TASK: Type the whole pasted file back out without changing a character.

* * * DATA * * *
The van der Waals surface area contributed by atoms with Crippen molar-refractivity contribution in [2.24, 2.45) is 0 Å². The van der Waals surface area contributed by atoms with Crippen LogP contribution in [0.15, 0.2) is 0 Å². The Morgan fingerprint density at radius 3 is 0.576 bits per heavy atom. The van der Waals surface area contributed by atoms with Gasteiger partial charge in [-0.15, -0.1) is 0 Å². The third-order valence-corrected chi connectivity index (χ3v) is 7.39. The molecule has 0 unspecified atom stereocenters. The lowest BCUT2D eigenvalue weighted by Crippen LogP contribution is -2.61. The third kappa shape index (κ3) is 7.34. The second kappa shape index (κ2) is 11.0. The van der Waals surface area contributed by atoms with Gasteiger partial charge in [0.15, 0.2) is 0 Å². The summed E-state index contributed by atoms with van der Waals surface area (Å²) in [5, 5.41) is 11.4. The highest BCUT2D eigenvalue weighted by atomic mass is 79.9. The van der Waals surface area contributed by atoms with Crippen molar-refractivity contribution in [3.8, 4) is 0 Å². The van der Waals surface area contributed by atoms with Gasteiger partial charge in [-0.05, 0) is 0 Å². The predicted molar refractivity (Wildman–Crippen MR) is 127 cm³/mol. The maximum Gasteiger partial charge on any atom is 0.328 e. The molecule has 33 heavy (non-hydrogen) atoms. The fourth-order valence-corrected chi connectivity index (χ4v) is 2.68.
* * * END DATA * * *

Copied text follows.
The van der Waals surface area contributed by atoms with Crippen molar-refractivity contribution in [2.24, 2.45) is 0 Å². The van der Waals surface area contributed by atoms with Crippen LogP contribution in [0.15, 0.2) is 0 Å². The Morgan fingerprint density at radius 3 is 0.576 bits per heavy atom. The van der Waals surface area contributed by atoms with Gasteiger partial charge in [-0.15, -0.1) is 0 Å². The third-order valence-corrected chi connectivity index (χ3v) is 7.39. The molecule has 0 unspecified atom stereocenters. The lowest BCUT2D eigenvalue weighted by Crippen LogP contribution is -2.61. The third kappa shape index (κ3) is 7.34. The second kappa shape index (κ2) is 11.0. The van der Waals surface area contributed by atoms with Gasteiger partial charge in [0.15, 0.2) is 0 Å². The summed E-state index contributed by atoms with van der Waals surface area (Å²) in [5, 5.41) is 11.4. The highest BCUT2D eigenvalue weighted by atomic mass is 79.9. The van der Waals surface area contributed by atoms with Crippen molar-refractivity contribution in [3.8, 4) is 0 Å². The van der Waals surface area contributed by atoms with Gasteiger partial charge in [-0.05, 0) is 0 Å². The predicted molar refractivity (Wildman–Crippen MR) is 127 cm³/mol. The maximum Gasteiger partial charge on any atom is 0.328 e. The molecule has 33 heavy (non-hydrogen) atoms. The fourth-order valence-corrected chi connectivity index (χ4v) is 2.68.